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Preventing prostate cancer

By Independent Reporter

Possible remedies include having more sex and more vegetables

A new study published in the British Medical Journal from researchers at Memorial Sloan-Kettering Cancer Center in New York has resurrected the debate about the benefits or otherwise of preventive prostate cancer screening.

The new research suggests that aside from men with a history of prostate cancer, other groups at high risk for the disease may be identified with a single Prostate Specific Antigen (PSA) test when they are in their 40s.

“Men at low risk of death from prostate cancer without screening have little to gain from being screened but still risk over diagnosis and over treatment; men likely to die from prostate cancer without screening could avoid cancer specific mortality if they choose to be screened,” the authors write.

But Dr. Michael LeFevre, the co-vice chair of the U.S. Preventive Services Task Force (USPSTF)committee that advised against widespread screening using PSA, told Time magazine in an email response to questions about the findings that at the time the task force made its recommendation, existing trials did not include men under age 50.

Still, he wrote, “Men choosing to be screened should be informed of the potential for significant harm, and that the benefit demonstrated in the best studies is between small and none. Those who place a higher value on the possibility of benefit, however, small, than they do the well-established risk of harm may still choose to be screened.

But we should not oversell the test based on hope, we should do the science that demonstrates that approaches other than that taken in existing trials minimizes the harms and increases the benefit.”  Most prostate cancers are slow growing but the few cases of aggressive prostate cancers sometimes spread from the prostate to other parts of the body, particularly the bones and lymph nodes.

Prostate cancer may cause pain, difficulty in urinating, problems during sexual intercourse, or erectile dysfunction.  The USPSTF committee has previously recommended that no one should get screened for prostate cancer, claiming the simple blood test for prostate-specific antigen, or PSA, does more harm than good.

According to the Time magazine story, no one denies that PSA tests can help to catch prostate cancer early. But two issues are still unresolved. One is how well screening can actually work to prevent cancer deaths; the other is what kind of negative effects screening brings along with its benefits.

It notes that no diagnostic test is 100% accurate, and if a PSA test comes back positive for prostate cancer, the patient will usually be referred for a biopsy to confirm the diagnosis. That test can have side effects. Then, if the patient does have cancer,  the available treatments for it — surgery, radiation, as well as other options — also have side effects, chief among them impotence, incontinence, and urinary incontinence.

As the debate over the value of a PSA test continues, recent research appears to point at diet as an ameliorating factor in prostate cancer prevention.

Non-dietary preventive measures

1. Have more sex

A 2004 study in the Journal of the American Medical Association analysed data on 29,342 men and found that guys who had 21 or more orgasms a month were about 30 percent less likely to develop prostate cancer than those who racked up only four to seven a month.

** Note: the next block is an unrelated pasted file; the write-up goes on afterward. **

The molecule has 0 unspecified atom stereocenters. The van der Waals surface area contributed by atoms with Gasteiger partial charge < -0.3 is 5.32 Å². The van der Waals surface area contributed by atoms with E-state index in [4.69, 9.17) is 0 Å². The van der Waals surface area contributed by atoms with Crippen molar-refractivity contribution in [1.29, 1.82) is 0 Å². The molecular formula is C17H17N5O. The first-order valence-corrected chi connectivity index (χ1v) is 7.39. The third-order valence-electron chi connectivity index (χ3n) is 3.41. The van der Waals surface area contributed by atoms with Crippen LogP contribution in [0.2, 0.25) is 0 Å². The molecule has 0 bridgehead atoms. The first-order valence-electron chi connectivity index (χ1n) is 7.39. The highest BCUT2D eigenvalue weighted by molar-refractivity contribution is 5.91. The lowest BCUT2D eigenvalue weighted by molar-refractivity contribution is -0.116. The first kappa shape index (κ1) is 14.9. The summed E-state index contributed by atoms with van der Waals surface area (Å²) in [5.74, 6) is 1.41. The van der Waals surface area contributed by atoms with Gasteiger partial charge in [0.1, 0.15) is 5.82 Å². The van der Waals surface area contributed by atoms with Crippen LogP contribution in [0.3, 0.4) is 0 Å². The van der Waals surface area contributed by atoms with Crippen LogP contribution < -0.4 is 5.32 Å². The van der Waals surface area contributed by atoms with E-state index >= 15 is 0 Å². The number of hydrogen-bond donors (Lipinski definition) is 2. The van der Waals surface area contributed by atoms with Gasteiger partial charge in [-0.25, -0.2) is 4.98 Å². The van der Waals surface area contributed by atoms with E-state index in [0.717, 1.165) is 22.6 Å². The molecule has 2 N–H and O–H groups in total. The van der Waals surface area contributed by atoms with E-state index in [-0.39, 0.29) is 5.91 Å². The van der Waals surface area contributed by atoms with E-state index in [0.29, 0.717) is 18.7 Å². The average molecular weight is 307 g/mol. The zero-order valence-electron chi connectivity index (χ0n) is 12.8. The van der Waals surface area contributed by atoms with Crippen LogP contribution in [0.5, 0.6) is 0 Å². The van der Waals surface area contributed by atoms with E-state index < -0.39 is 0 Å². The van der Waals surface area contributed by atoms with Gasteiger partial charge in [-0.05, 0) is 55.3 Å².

2. Move it.

Exercise reduces the risk of fatal forms of prostate cancer by 41%. What’s more, among survivors of prostate cancer, those who exercised vigorously had a 56% lower risk of death from the disease.

3. Check for so-called bed bugs.

A stealth STD may increase your risk for prostate cancer. In a new Harvard study, men with a history of trichomoniasis were more than twice as likely to develop advanced-stage prostate cancer as those who never had the parasite.

Dietary recommendations to prevent prostate cancer

1. Drink more coffee.

Regular, decaf, half-caf, whatever—it is all good, say Harvard researchers. They found that men who drank six or more cups of regular or decaf coffee were 59% less likely to develop advanced prostate cancer than those who eschewed the brew.

2. Go green.

In a 2008 British study, scientists found a disease-fighting benefit from consuming just 4 servings of the vegetable a week. It’s likely that compounds found in vegetables like broccoli, called isothiocyanates, can activate genes that disturb the chemical processes that may cause cancer and inflammation.

3. See red, eat red.

For the 1,324th time, eat more cooked tomato products to reduce your risk of prostate cancer. This quirky link was first noticed in the 1990s by Harvard researcher Edward Giovannucci, M.D., Sc.D., and subsequent studies have confirmed the power of edible red. Credit lycopene, a pigment in tomatoes that’s more potent after they’re cooked.

4. Top off your oil

Plus, Harvard researchers found that men who ate fish three times a week reduced their risk of aggressive prostate cancer by 25 percent. Fish oil has the omega-3 fatty acids DHA and EPA said to inhibit tumours.

5. Ditch the doughnuts.

Men with the highest blood levels of trans fats have more than twice the prostate-cancer risk of men with the lowest levels. Avoid commercially baked doughnuts and cookies, as well as packaged baked goods containing hydrogenated oil.

6. Shelve the selenium supplements.

Selenium, a mineral found naturally in Brazil nuts, red meat, fish, and grains, became popular as a supplement in the late ‘90s because researchers believed it could help prevent prostate cancer. But a recent study showed that selenium did nothing to defend against the disease (or any other cancer for that matter). Worse, taking selenium slightly increased the risk of diabetes in some men.

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